Leg and lower extremity injuries and conditionscan be mildly irritating or severely debilitating. Whether mild or severe, they often inhibit a person’s ability to live his or her life fully. In some cases, a person may not be able to work, enjoy recreational activities, or get dressed or do other types of daily living activities.
When the injury or condition becomes severe, surgery may be the solution that can best restore function to the affected area and alleviate pain.
- Restore limb function and salvage limbs.
- Cover vital structures.
- Maintain a satisfactory appearance following injury, infection, chronic non healing wounds, vascular or metabolic disease, rheumatoid arthritis, and many other diseases and disorders.
- Fasciocutaneous flaps, muscle flaps, tissue expansion, free tissue transfer, microsurgery, and skin grafts.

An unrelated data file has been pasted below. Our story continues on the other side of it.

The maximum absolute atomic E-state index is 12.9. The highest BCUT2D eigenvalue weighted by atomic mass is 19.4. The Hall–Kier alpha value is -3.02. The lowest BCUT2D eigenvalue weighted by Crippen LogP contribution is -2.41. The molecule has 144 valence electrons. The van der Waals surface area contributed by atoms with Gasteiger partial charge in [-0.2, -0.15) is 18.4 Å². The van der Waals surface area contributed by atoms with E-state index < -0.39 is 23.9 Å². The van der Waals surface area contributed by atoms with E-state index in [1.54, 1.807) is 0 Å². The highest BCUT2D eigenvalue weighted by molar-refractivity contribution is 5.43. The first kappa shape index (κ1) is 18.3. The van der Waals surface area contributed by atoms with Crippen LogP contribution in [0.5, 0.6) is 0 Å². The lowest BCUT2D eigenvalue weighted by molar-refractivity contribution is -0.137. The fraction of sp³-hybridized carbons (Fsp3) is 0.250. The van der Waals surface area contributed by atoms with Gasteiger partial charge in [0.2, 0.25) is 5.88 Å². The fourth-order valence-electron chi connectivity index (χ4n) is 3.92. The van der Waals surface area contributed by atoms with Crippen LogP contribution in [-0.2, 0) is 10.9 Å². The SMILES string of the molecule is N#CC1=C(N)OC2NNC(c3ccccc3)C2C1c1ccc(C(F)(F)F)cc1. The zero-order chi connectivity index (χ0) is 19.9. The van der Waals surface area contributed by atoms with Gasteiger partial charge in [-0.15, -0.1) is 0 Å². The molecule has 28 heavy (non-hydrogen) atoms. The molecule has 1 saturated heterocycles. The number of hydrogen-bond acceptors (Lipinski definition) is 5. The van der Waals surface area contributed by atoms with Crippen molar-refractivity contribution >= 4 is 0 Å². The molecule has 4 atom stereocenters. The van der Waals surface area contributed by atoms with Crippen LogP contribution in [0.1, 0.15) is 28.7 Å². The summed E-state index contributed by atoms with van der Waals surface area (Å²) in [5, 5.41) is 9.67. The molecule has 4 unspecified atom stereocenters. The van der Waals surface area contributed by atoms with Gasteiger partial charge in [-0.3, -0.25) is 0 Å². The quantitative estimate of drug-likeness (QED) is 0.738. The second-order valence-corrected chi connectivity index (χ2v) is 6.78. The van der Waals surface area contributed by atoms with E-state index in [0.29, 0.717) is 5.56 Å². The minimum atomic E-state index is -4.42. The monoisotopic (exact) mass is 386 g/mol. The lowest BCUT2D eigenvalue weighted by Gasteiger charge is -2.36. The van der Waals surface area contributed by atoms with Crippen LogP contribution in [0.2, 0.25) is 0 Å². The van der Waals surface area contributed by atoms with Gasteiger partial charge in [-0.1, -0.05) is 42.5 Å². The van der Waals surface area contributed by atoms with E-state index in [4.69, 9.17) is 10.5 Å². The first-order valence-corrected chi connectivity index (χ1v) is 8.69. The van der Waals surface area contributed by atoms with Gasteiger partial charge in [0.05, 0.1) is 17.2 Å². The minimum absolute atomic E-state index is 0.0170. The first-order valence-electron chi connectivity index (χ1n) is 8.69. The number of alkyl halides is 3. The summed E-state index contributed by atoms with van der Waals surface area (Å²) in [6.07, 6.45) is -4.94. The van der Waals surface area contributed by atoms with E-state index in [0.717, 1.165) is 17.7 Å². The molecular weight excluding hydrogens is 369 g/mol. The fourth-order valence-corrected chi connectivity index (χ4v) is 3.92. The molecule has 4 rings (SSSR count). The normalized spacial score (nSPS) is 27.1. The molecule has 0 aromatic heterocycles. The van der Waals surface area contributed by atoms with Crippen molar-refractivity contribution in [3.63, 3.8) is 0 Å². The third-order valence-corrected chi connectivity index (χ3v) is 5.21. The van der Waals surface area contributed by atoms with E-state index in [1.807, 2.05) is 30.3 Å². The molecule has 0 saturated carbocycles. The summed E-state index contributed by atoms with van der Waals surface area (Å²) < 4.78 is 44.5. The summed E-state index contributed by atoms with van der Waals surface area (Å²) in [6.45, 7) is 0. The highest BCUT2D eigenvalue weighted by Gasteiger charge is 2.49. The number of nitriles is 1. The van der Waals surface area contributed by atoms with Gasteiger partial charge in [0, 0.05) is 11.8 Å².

- Grafting: transfer of bone, skin, tissue or nerves from a healthy area of the body to treatment site.
- Flap surgery: movement of fat, blood vessels, muscle and skin from a healthy donor site on the patient’s body to the injured hand.
- Use ofadvanced wound care biologic products, designed to provide coverage over exposed bone, joint, tendon, nerve and vessels, while encouraging healing of open wounds.
- Multidisciplinary approach using orthopedic, podiatric, vascular and plastic surgery.
Lower extremity salvage
- Restore and maintain function to avoid amputation after bone/soft tissue tumors, degenerative bone and joint diseases, chronic limb wounds and traumatic injuries.
- Aggressive debridement and skeletal stabilization followed by early reconstruction with free or local flaps.
Reasons for Lower Extremity Reconstruction
- Injury resulting in fractures and skin and tissue loss.
- Non-healing wounds after orthopedic and podiatric surgery.
- Bone tumors.
- Vascular or metabolic diseases.
- Degenerative joint disease, rheumatoid arthritis.